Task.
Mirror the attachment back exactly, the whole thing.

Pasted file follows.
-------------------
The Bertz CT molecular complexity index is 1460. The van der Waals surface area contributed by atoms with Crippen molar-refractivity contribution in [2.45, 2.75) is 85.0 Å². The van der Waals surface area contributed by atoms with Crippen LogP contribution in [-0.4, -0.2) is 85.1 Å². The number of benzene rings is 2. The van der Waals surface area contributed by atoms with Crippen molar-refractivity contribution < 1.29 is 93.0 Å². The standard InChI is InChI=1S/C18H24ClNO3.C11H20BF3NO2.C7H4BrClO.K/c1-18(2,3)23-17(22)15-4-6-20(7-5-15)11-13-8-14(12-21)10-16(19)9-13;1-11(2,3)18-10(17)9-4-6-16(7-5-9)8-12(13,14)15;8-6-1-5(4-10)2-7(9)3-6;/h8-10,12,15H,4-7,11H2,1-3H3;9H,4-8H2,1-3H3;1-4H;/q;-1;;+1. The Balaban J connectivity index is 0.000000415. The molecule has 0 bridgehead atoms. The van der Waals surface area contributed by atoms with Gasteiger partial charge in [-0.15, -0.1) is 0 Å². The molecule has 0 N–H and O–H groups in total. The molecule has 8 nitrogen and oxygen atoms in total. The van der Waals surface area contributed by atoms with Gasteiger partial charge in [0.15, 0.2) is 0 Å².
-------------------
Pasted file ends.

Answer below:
The Bertz CT molecular complexity index is 1460. The van der Waals surface area contributed by atoms with Crippen molar-refractivity contribution in [2.45, 2.75) is 85.0 Å². The van der Waals surface area contributed by atoms with Crippen LogP contribution in [-0.4, -0.2) is 85.1 Å². The number of benzene rings is 2. The van der Waals surface area contributed by atoms with Crippen molar-refractivity contribution < 1.29 is 93.0 Å². The standard InChI is InChI=1S/C18H24ClNO3.C11H20BF3NO2.C7H4BrClO.K/c1-18(2,3)23-17(22)15-4-6-20(7-5-15)11-13-8-14(12-21)10-16(19)9-13;1-11(2,3)18-10(17)9-4-6-16(7-5-9)8-12(13,14)15;8-6-1-5(4-10)2-7(9)3-6;/h8-10,12,15H,4-7,11H2,1-3H3;9H,4-8H2,1-3H3;1-4H;/q;-1;;+1. The Balaban J connectivity index is 0.000000415. The molecule has 0 bridgehead atoms. The van der Waals surface area contributed by atoms with Gasteiger partial charge in [-0.15, -0.1) is 0 Å². The molecule has 0 N–H and O–H groups in total. The molecule has 8 nitrogen and oxygen atoms in total. The van der Waals surface area contributed by atoms with Gasteiger partial charge in [0.15, 0.2) is 0 Å².